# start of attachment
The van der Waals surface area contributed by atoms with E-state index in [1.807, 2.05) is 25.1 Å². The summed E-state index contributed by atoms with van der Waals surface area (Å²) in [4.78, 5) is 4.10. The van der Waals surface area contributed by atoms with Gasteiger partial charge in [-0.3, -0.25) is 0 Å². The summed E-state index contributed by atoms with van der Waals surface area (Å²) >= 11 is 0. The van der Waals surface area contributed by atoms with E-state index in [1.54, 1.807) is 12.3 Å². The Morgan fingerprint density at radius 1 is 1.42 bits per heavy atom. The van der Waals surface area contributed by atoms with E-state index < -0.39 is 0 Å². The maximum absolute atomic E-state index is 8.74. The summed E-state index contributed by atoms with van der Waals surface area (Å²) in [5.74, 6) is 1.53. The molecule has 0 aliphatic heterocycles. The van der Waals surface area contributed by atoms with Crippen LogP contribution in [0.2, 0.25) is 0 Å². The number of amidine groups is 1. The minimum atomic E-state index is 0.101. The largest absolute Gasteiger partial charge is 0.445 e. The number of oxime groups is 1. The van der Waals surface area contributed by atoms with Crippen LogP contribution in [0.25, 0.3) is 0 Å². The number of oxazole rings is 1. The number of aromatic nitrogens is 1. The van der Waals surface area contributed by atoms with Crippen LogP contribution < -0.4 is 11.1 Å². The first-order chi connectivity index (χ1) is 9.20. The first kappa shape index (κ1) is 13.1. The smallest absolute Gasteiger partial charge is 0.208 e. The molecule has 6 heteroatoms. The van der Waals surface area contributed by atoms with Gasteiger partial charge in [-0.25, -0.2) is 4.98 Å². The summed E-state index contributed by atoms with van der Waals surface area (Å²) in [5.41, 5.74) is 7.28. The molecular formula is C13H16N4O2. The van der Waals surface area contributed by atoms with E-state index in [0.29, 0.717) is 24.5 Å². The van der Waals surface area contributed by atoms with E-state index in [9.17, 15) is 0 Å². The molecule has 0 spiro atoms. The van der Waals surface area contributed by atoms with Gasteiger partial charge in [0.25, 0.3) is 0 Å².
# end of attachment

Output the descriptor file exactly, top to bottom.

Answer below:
The van der Waals surface area contributed by atoms with E-state index in [1.807, 2.05) is 25.1 Å². The summed E-state index contributed by atoms with van der Waals surface area (Å²) in [4.78, 5) is 4.10. The van der Waals surface area contributed by atoms with Gasteiger partial charge in [-0.3, -0.25) is 0 Å². The summed E-state index contributed by atoms with van der Waals surface area (Å²) >= 11 is 0. The van der Waals surface area contributed by atoms with E-state index in [1.54, 1.807) is 12.3 Å². The Morgan fingerprint density at radius 1 is 1.42 bits per heavy atom. The van der Waals surface area contributed by atoms with E-state index < -0.39 is 0 Å². The maximum absolute atomic E-state index is 8.74. The summed E-state index contributed by atoms with van der Waals surface area (Å²) in [5.74, 6) is 1.53. The molecule has 0 aliphatic heterocycles. The van der Waals surface area contributed by atoms with Crippen LogP contribution in [0.2, 0.25) is 0 Å². The number of amidine groups is 1. The minimum atomic E-state index is 0.101. The largest absolute Gasteiger partial charge is 0.445 e. The number of oxime groups is 1. The van der Waals surface area contributed by atoms with Crippen LogP contribution in [0.25, 0.3) is 0 Å². The number of oxazole rings is 1. The number of aromatic nitrogens is 1. The van der Waals surface area contributed by atoms with Crippen LogP contribution < -0.4 is 11.1 Å². The first-order chi connectivity index (χ1) is 9.20. The first kappa shape index (κ1) is 13.1. The smallest absolute Gasteiger partial charge is 0.208 e. The molecule has 6 heteroatoms. The van der Waals surface area contributed by atoms with Gasteiger partial charge in [-0.25, -0.2) is 4.98 Å². The summed E-state index contributed by atoms with van der Waals surface area (Å²) in [5.41, 5.74) is 7.28. The molecular formula is C13H16N4O2. The van der Waals surface area contributed by atoms with E-state index in [0.29, 0.717) is 24.5 Å². The van der Waals surface area contributed by atoms with E-state index in [9.17, 15) is 0 Å². The molecule has 0 spiro atoms. The van der Waals surface area contributed by atoms with Gasteiger partial charge in [0.25, 0.3) is 0 Å².